Week 11: Social Determinants of Health

Week 11: Social Determinants of Health

I grew up in an upper-middle-class family in the city of Ann Arbor. There was always good-quality food on the table and regular visits to healthcare providers. I’ve been healthy my entire life, with very few incidents of bad health. Since I lived in a suburban area, the air was clean, so I never acquired a respiratory disorder. My family also encouraged my brothers and I to do sports and exercise regularly. Therefore, my socioeconomic status and family upbringing didn’t harm my health. My other identities also haven’t harmed my health either. I’m a white, heterosexual, cisgender male, so I’m not negatively affected by the health situations and outcomes associated with race, gender, sex, or sexuality. To be honest, none of my identities have hurt my health in any way. Don’t get me wrong, this isn’t me gloating or trying to sound elitist. I’m extremely grateful for the situation I was born into and continue to live in.

3 thoughts on “Week 11: Social Determinants of Health

  1. I relate heavily with your post fellow blogger. I too am part of virtually no minority group that would cause harm to my health in some way. This is one hundred per cent a blessing in every situation except for the one where you are trying to comment on a blog post about having your identity hurt your health in some way. However, there is something odd about me being able to say that and someone across the hall from me might not be able to say the same thing. The fact that biases and discrimination can affect the type of health care a person gets is an indicator of how far we still have to go as a country and as medical professionals. A primary goal of the medical field as a whole needs to be making sure that everyone gets equal treatment in regards to health no matter their race, ethnicity, religion, or gender.

  2. After seeing all the disparities within the different social determinants of health it is hard not to feel slightly ashamed that in the privileged state I grew up in, I wasn’t aware of all the wrongs that were happening around me. I was adopted from South Korea, but my upbringing in the upper-middle-class has put me in a position where I did not have to face any of these problems. Although, it is easy for me to see how easily bias could affect our healthcare system and how this could almost unknowingly happen around us. Bias has always been apart of our society, and I hope that as these problems finally becomes more evident that our society can reform.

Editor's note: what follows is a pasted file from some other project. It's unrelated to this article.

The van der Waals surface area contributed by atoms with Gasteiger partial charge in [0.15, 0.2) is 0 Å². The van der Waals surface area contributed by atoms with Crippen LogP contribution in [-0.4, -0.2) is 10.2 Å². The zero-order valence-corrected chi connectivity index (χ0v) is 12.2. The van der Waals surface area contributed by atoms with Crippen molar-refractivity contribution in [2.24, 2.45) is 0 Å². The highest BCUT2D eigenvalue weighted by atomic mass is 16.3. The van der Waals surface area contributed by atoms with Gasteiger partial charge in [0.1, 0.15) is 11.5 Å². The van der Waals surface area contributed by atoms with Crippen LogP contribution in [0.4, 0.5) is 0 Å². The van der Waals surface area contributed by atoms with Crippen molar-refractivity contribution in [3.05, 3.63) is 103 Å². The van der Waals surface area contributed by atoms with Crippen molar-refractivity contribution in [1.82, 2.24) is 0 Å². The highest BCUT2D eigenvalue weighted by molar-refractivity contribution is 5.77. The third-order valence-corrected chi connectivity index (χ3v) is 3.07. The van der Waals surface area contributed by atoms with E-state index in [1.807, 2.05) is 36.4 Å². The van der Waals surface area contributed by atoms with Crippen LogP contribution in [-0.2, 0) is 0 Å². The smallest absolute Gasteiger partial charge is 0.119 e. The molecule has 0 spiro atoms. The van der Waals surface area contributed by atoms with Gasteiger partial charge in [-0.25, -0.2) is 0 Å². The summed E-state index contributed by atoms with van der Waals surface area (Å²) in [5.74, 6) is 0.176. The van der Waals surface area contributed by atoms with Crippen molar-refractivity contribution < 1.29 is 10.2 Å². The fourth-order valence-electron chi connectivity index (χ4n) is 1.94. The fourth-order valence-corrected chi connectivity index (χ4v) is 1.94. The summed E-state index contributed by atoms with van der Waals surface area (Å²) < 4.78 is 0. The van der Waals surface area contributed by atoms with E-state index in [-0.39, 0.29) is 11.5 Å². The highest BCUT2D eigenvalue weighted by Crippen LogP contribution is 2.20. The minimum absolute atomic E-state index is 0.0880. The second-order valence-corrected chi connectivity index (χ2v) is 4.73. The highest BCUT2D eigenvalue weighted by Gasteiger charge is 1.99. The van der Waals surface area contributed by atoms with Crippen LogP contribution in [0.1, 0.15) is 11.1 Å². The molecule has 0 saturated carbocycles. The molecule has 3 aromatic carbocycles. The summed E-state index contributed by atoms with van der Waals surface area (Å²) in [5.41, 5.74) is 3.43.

3. I would say that living in Kenya for the past few years, I breathe the tacit privilege of my identity, which is that of a foreigner and a Chinese whose family is socioeconomically well off. For this, I am very fortunate and grateful. To reiterate what has been said in previous lectures, there are biases that would favor one group of people, in Kenya, it is the foreigners. Although foreigners are a minority, they are in general more respected and taken more seriously. It’s sad that I happen to benefit from this; it means that there are others who are less fortunate solely because of the identities they are born into. With this said, as far as I could recall, I have not been negatively affected by my identity. Although Kenya’s overall healthcare quality is lower than that of first world countries, I am comfortable getting treated by a practitioner if I have a illness, and I can just go to the health clinic since I am covered by insurance. In addition to that, although there isn’t a myriad of food ingredient options to choose from, those that are available are mostly fresh and healthy. However, if I were to have lived back home in China, many foods are genetically modified, which might be harmful to one’s health. Also, there aren’t many pollutants in the air, this is most obviously felt when I go back to China and I get sick the first few days upon my landing. So living in Kenya for the past few years have affected my health in a positive way.

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